Across America, people are recalling members of an often-ignored minority group that is often punished by violence for simply being themselves. Transgender Remembrance Day was held for the first time on Nov. 20, 1999, to pay tribute to Rita Hester, a transgender woman murdered in what is believed to be a hate crime. Every year since on this day and now, during this week, many people have come together to light candles, shed tears, and raise their voices against violence, bigotry, and hatred.
On this day, I remember my dear friend Tacy Ranta, who was shot to death during a Baltimore crime spree in 1999 — two days after the first Transgender Remembrance Day. Whether her killing was motivated by hate or criminal mischief is a mystery to this day. When her lifeless body was found on the streets near her East Baltimore home, police initially assumed she was a woman-born woman. But recently, I learned that one of her assailants made the statement that Tacy wasn’t a woman, she was a “faggot.” The discovery made the pain of her loss — necessarily muted over the course of time — strike like new all over again.
No one deserves to be murdered for any reason. But Tacy, particularly, deserved only good things and a long, happy life.
Before she embraced her true self in the early ’90s, Tacy had been a Boy Scout leader, a teacher, and a self-made business owner. After her transition, she became a leader at Baltimore’s Metropolitan Community Church, a fearless activist for GLBT rights, and a lifeline to other transsexuals struggling to find a place for themselves in an often cruel, uncaring world. And though she is gone because of sheer madness, her legacy lives on: The transgender support group she founded continues to offer help and hope to many Baltimoreans.
Barbie Lee’s “Broken Wings” talks about a number of anti-transgender hate murders. Among the lives she commemorates is Tacy:
A beautiful young lady, she worked hard for her rights and others like her. The DMV (department of motor vehicles) was one of the places she worked to make a change. It was through Tacy Ranta’s efforts, Anne Ferro came to know more about this smallest minority. Anne Ferro was head of Maryland DMV. Tacy and two others had made a visible effort to contact Anne and explain the problems and complications associated with the way they were perceived. Unlike many others, Anne listened with an open mind. It was not an unfair request. Even through there was no precedence for it, Anne Ferro implemented a policy change in the DMV drivers license division. There was no hard reason not to and Tacy had presented a very logical and reasonable request.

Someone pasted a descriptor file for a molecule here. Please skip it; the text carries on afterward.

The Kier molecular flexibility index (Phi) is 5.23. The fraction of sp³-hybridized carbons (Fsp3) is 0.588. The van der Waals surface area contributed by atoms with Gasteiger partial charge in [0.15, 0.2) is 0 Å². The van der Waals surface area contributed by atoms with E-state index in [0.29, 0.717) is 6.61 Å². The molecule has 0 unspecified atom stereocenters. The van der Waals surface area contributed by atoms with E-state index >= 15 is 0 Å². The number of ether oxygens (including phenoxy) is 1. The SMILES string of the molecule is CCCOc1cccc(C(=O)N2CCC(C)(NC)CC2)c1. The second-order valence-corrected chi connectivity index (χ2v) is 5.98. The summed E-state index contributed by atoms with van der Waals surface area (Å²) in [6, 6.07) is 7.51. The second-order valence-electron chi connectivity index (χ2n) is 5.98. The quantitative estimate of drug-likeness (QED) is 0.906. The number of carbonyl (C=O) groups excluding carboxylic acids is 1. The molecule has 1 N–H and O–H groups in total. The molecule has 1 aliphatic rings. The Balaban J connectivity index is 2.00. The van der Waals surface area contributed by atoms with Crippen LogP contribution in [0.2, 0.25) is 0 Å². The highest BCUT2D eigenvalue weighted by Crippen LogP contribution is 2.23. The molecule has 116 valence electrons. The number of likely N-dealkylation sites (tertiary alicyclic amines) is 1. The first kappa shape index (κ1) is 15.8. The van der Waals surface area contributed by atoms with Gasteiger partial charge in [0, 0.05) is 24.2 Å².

Not a logical request according to others. It was blasphemous, a crime against all other people. It never should have been allowed. All this screaming and shouting from a few who weren’t hurt, affected, or changed in any way shape or form from this minor change in policy. Yet it meant so much in physical and psychological help to the handful who could now change their drivers license.
“Faggot!” He screamed as he pulled the trigger. She fell to the pavement, blood pouring from the hole in her chest. Her killer and his friends were on a crime spree that night. Tacy Ranta was the only victim they shot. She was singled out among all the people the young criminals robbed and mugged that night. It wasn’t because she resisted. It wasn’t because she didn’t have something of value to steal. Her sole crime? She was a member of an elite group. A member of the smallest minority died on the street that night, a victim of hate.
Tacy Ranta died before she could realize the rewards of one of her goals, the generosity and kindness of Anne Ferro’s change in DMV policy. Tacy Ranta would never have her real gender printed on her drivers license.
Re-reading Lee’s words makes that night feel as if it is happening all over again. I miss her so much.
More than anything, I miss Tacy’s strength, her kindness, and her good humor. She could always make me smile and her hugs filled me with love and warmth. How I loved singing with her in our church choir — she had a booming bass voice that was always at odds with her grace and femininity. And her indefatigable spirit — how I miss it in these days of darkness.
Tacy Ranta was a bright light, a courageous, powerful force for good, a treasured friend to many people, and a beautiful woman, inside and out. She was — she is — an inspiration. Tacy was no “faggot”; she was a lady. That anyone could hate her is just unfathomable.
No doubt many people are feeling the same thing about a lost loved one on this Day of Remembrance. Perhaps you are too. Light a candle. Join the fight to stop the hate and to raise awareness of anti-trans hate crimes. And never forget the ones we have lost, the ones so horribly taken from us. Lord knows I will never forget Tacy.